You'll need to remember your account configuration, or get it again from your ISP or email service provider.
Windows 7 does not come with an email program, so you'll need to download and install one.
We'll go get Windows Live Mail, which is similar to Outlook Express, and a free download from Microsoft.
Visit Windows Live's download page:
Download and run the Windows Live installer. (You may have to confirm with Windows 7 UAC.) It'll present you with a list of optional components you can install:
Uncheck everything except Mail. (That is, unless you know you want some of the other components. You can also add them later.)
Click Install. Upon completion of the install (it can take a while), uncheck all the additional options you're offered - we just want mail. (Unless, of course, the options are actually things you want. If you're not sure, uncheck them - you can add them later once you decide.)
It's also up to you if you want to create a Windows Live ID. Given that we're moving your existing email accounts, it's not required that you set up a new one.
Off the Start menu, under All Programs you'll find Windows Live, and within that Windows Live Mail. Click that to launch Windows Live Mail (WLM).
The first time you start WLM it'll launch the "Add an E-mail Account" process. Complete the process with the information that you saved from your Outlook Express account configuration above. Upon successful completion it may immediately download new mail - that's ok. It will also create an Inbox and other folders for your newly configured account.
Coming from Outlook Express, you'll probably be much more comfortable with a traditional menu bar in place. On the right side of the WLM window is an icon, shown below. Click that and then click on Show menu bar:
Now, click on the File menu, Import menu item, Messages... sub menu item. In the resulting dialog box:
Choose Microsoft Outlook Express 6 and click Next.
In the next dialog - "Location of Messages" - click the Browse... button and navigate to the folder that has your Outlook Express messages that we saved or located above. This can once again be on external media, or directly on your machine. Simply locate the folder containing the infamous ".dbx" files. Click Next, make sure "All folders" is selected in the resulting dialog, and click Next again. WLM imports your email, after which you can click Finish.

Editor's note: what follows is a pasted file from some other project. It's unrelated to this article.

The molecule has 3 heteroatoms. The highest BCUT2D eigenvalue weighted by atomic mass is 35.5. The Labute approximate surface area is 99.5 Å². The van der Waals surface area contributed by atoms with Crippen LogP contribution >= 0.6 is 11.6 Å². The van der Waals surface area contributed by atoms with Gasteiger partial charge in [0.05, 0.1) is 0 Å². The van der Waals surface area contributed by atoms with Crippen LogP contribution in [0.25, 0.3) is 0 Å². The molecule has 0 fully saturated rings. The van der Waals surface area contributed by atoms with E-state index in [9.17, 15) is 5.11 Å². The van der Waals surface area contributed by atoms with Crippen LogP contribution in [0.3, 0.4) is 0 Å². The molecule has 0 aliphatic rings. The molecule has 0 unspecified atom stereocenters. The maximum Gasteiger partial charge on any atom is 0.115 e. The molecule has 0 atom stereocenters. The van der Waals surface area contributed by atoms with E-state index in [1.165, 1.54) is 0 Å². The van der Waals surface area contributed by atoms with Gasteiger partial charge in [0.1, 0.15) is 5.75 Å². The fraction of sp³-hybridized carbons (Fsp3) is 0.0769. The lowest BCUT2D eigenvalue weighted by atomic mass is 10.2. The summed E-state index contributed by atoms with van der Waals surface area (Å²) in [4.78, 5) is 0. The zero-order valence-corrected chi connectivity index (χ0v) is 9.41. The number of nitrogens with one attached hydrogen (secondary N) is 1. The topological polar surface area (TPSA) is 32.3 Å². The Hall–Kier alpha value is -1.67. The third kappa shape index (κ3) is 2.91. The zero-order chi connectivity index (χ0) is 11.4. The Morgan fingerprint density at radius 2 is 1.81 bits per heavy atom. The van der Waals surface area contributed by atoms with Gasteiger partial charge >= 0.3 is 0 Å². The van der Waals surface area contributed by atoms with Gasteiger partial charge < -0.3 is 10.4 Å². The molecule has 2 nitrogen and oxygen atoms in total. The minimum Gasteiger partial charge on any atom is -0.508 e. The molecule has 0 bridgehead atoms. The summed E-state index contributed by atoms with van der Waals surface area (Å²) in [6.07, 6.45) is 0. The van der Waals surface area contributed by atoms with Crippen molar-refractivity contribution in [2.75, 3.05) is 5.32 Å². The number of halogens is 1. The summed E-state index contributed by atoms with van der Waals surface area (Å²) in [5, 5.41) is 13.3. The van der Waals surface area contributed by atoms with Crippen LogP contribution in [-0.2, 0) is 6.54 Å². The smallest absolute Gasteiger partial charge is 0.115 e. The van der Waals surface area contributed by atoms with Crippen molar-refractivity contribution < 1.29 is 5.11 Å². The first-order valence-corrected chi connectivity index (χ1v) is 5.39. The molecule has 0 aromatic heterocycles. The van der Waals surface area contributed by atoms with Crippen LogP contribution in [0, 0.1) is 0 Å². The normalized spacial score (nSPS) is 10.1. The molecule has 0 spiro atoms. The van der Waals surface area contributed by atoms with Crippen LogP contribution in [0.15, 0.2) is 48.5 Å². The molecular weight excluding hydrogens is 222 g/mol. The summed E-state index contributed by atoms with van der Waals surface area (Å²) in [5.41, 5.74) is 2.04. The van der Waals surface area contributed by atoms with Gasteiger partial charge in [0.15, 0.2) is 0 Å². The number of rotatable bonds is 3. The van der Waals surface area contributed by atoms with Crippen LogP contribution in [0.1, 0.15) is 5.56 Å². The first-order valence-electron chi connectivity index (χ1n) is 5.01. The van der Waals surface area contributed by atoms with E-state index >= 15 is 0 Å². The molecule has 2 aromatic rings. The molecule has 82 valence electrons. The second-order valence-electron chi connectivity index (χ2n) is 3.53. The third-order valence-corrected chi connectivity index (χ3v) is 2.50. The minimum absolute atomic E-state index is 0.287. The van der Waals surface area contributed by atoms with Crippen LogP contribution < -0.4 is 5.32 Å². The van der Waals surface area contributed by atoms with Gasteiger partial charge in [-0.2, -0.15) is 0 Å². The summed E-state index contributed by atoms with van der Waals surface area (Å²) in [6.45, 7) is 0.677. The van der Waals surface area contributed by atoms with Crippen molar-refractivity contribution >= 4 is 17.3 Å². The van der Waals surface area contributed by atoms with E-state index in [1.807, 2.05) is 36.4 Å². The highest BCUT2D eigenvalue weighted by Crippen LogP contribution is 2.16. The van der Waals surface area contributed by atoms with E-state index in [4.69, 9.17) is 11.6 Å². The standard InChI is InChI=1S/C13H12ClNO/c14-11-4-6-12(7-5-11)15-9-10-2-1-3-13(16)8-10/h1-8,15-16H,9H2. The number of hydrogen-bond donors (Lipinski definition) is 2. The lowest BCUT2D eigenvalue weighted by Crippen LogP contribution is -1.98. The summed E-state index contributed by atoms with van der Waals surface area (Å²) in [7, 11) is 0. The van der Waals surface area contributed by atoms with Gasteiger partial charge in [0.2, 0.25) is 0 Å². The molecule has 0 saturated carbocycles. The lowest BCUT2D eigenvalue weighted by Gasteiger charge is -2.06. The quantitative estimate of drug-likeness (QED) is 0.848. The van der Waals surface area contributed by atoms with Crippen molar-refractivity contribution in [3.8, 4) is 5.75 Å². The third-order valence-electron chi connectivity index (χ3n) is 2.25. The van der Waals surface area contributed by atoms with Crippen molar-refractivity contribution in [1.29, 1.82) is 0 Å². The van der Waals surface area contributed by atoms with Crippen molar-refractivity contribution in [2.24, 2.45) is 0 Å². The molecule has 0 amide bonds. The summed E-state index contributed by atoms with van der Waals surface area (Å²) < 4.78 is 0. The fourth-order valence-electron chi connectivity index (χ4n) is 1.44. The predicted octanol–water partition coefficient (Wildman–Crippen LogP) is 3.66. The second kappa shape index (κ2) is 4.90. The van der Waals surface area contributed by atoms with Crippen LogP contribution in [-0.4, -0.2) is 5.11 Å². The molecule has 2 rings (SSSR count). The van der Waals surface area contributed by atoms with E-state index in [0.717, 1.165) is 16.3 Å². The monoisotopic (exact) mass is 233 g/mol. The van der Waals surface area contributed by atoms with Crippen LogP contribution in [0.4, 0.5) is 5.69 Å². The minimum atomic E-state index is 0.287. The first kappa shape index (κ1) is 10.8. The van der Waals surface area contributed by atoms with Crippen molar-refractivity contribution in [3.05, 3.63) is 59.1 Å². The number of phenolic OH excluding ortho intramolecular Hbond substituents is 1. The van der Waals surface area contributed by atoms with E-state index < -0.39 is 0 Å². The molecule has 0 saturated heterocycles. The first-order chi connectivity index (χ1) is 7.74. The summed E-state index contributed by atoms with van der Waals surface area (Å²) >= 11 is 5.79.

Your messages have been imported - but where did they go?
It's not obvious, what WLM does is set up a new "Imported Folder" folder within the "Storage Folders" in the program:
All your messages are here. You can now manage them as you see fit, perhaps leaving them there, perhaps dragging and dropping them into other folders - whatever you like.
Last but not least: the Address Book.
In Windows Live Mail, click on Contacts in the lower left:
That brings up the Windows Live Contacts application, into which we'll import the old Windows Address Book.
Click on the File menu, Import menu item, Windows address book (.WAB) sub menu item. It'll then prompt you for the location of your ".wab" file. Navigate to the location containing the .wab file you copied or located earlier and press OK.
That's really all there is to it. Your contacts are imported. You may need to repeat for multiple .wab files if you have them.
As complicated as all that may seem, conceptually it's fairly simple: move mail, move address book, copy account settings.
There are a couple of lingering issues.
Windows Live Mail is not Outlook Express. It's similar, but there are differences, and the differences will take a little getting used to. About all I can suggest is that you be patient and embrace change.
In particular, advanced usage of Outlook Express - such as using Identities - may not be preserved. Windows 7 pushes the concept of completely separate Windows user accounts over Identities within Outlook Express.
The good news is that after having set up Windows Live Mail on your Windows 7 machine, it makes migrating to other email programs such as Thunderbird or Outlook that much easier should you decide to switch again later.